To add to the pain and stress of many homeowners, negative equity means there is little hope of selling the family home in order to repay the mortgage in full. Negative equity occurs when a drop in house prices results in the value of the house being lower than the outstanding debt. It becomes a real problem when a person experiences financial difficulties due to unemployment, divorce or illness. It is estimated that almost 80% of all those in negative equity are First Time Buyers, young couples and families who bought at the height of the boom when prices were at their highest. These families may now be struggling to repay their mortgage in the knowledge that the value of their home may have fallen by €100,000 or more. The option of handing back the keys and walking away is simply not realistic for the vast majority as they are liable for the difference between the resale value of the property and the outstanding mortgage. Of course don’t forget the other legal, auctioneering and security costs the mortgage defaulter will also have to pay.

If house prices continue to fall as they have done in the past 2 years, up to 350,000 homeowners could be in negative equity by the end of this year. While many think the only impact of negative equity is on the homeowner at risk of default, this is simply not true. There are also economic implications for people living in negative equity as it can have a negative effect on consumer spending because consumers tend to spend less as they feel less wealthy. It also dampens mobility in the labour market as the option of relocating or upgrading seems less likely. Research also shows that homeowners in negative equity tend to behave like renters and invest less in their home; adding that extension or purchasing a new kitchen is put on hold until house prices pick up again. Assuming of course the property market returns to the levels we saw in the mid 2000s.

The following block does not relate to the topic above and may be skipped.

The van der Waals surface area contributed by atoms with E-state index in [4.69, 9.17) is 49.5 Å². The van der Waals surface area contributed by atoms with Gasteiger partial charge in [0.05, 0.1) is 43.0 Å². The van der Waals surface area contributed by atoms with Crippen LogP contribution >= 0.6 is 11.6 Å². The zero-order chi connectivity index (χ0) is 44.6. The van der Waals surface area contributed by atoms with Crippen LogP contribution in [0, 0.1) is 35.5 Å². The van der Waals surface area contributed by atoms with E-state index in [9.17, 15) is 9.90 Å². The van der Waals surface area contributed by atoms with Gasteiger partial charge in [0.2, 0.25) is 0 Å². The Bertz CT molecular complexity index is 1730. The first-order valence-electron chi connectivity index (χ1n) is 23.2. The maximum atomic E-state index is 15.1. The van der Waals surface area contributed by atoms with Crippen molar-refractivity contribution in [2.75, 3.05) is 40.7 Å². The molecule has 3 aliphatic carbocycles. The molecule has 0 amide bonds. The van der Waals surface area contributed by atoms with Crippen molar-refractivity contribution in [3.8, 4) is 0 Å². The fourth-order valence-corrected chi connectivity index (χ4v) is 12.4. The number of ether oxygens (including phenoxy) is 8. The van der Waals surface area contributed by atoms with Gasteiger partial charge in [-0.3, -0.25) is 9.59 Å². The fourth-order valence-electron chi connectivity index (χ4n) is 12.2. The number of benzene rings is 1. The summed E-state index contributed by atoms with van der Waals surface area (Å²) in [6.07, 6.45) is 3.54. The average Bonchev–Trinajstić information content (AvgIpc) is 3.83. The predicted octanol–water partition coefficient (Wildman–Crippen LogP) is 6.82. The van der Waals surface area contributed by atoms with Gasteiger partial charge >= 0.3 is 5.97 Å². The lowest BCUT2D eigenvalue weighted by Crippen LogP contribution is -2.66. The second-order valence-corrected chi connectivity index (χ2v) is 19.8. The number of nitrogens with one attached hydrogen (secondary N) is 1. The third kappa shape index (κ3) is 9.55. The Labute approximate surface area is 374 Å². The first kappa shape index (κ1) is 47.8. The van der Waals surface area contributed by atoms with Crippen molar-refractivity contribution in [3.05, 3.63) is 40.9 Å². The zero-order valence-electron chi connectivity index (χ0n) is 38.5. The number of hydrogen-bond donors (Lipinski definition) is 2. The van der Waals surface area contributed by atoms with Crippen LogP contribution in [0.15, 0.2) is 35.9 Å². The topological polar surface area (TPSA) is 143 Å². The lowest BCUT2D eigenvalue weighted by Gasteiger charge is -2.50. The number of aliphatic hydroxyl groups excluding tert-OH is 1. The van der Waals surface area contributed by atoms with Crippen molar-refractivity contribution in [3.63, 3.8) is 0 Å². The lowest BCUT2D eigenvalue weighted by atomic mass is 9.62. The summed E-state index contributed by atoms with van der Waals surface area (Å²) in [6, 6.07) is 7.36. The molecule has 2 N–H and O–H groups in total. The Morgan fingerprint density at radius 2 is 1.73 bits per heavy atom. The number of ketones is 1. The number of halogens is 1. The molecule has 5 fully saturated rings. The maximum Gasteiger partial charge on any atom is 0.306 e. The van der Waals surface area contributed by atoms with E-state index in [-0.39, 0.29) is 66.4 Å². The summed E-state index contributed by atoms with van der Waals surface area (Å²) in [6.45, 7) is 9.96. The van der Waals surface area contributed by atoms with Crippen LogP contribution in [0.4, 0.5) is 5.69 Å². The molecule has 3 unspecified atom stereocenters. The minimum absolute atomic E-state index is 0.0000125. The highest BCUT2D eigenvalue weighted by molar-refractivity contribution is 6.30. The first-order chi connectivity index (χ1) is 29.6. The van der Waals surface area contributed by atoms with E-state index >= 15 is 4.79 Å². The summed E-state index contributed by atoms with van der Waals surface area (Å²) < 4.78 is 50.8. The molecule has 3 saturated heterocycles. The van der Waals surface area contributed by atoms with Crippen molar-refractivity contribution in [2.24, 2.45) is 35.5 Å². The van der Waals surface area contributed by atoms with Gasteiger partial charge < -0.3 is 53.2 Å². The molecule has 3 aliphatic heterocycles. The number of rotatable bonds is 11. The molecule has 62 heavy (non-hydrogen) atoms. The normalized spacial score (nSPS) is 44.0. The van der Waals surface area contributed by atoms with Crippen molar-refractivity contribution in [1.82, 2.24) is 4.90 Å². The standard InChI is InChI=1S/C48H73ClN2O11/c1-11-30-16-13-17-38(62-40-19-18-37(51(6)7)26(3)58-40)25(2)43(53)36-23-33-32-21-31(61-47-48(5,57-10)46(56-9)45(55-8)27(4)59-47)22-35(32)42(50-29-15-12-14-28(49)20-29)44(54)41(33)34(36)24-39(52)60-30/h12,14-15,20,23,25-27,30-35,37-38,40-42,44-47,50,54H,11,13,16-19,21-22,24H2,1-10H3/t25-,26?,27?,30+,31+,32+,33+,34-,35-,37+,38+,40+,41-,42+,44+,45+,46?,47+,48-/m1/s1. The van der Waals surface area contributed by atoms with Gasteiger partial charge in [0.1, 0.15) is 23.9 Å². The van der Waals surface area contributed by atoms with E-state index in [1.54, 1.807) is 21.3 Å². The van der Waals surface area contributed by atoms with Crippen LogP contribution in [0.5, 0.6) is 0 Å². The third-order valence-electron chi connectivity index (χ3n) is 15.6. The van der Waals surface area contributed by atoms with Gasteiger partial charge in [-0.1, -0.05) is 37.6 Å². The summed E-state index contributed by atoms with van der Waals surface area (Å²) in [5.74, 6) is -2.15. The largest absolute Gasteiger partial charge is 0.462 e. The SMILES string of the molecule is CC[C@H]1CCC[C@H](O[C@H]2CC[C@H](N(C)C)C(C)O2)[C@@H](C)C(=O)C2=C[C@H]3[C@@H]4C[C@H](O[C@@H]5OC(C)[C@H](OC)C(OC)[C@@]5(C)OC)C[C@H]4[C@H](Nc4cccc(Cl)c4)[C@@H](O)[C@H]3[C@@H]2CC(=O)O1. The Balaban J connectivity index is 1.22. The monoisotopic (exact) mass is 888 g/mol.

So now that we are aware of the problem, is there any solution? Certainly plans and supports can be put in place to alleviate the pressure on people. I would suggest that there is no one solution, rather a co-ordinated approach with a range of measures needs to be adapted. Options that can be offered to people include reduced interest rates, longer maturity dates, rolling up of outstanding interest, the bank taking an equity stake in the house and the bank taking ownership and leasing back the property to the resident with rent payments coming off the loan. These options will all assist people currently struggling with mortgage repayments but ultimately do not deal with the problem of negative equity. To tackle this, debt forgiveness needs to be considered and short selling is one option that is quite common in the United States that helps those in arrears and negative equity. A short sale occurs when a property is sold and the bank agrees to a discounted pay-off that is less than the outstanding mortgage. The benefit to the bank is that they won’t have the legal costs of seeking a repossession order through the courts, and if conducted quickly, arrears, interest and other charges will not be allowed to accumulate. The obvious benefit to homeowners is that they can move forward with their lives and not be burdened with outstanding mortgage debt and a poor credit rating affecting their ability to even access a credit card for many years.

Finally, we have heard very little discussion on the societal impacts of the recent economic downturn on families. The stress for those struggling to keep a roof over their heads cannot be underestimated. This recession has more than just financial impacts and in time we will see the real effects on people’s physical and mental health and on their family relationships.  Anecdotally we hear of more people suffering depression, increased numbers at risk of suicide and increased marriage separation rates. There will be a cost to helping families and homeowners in difficulty but the longer-term cost of failing to act may be greater.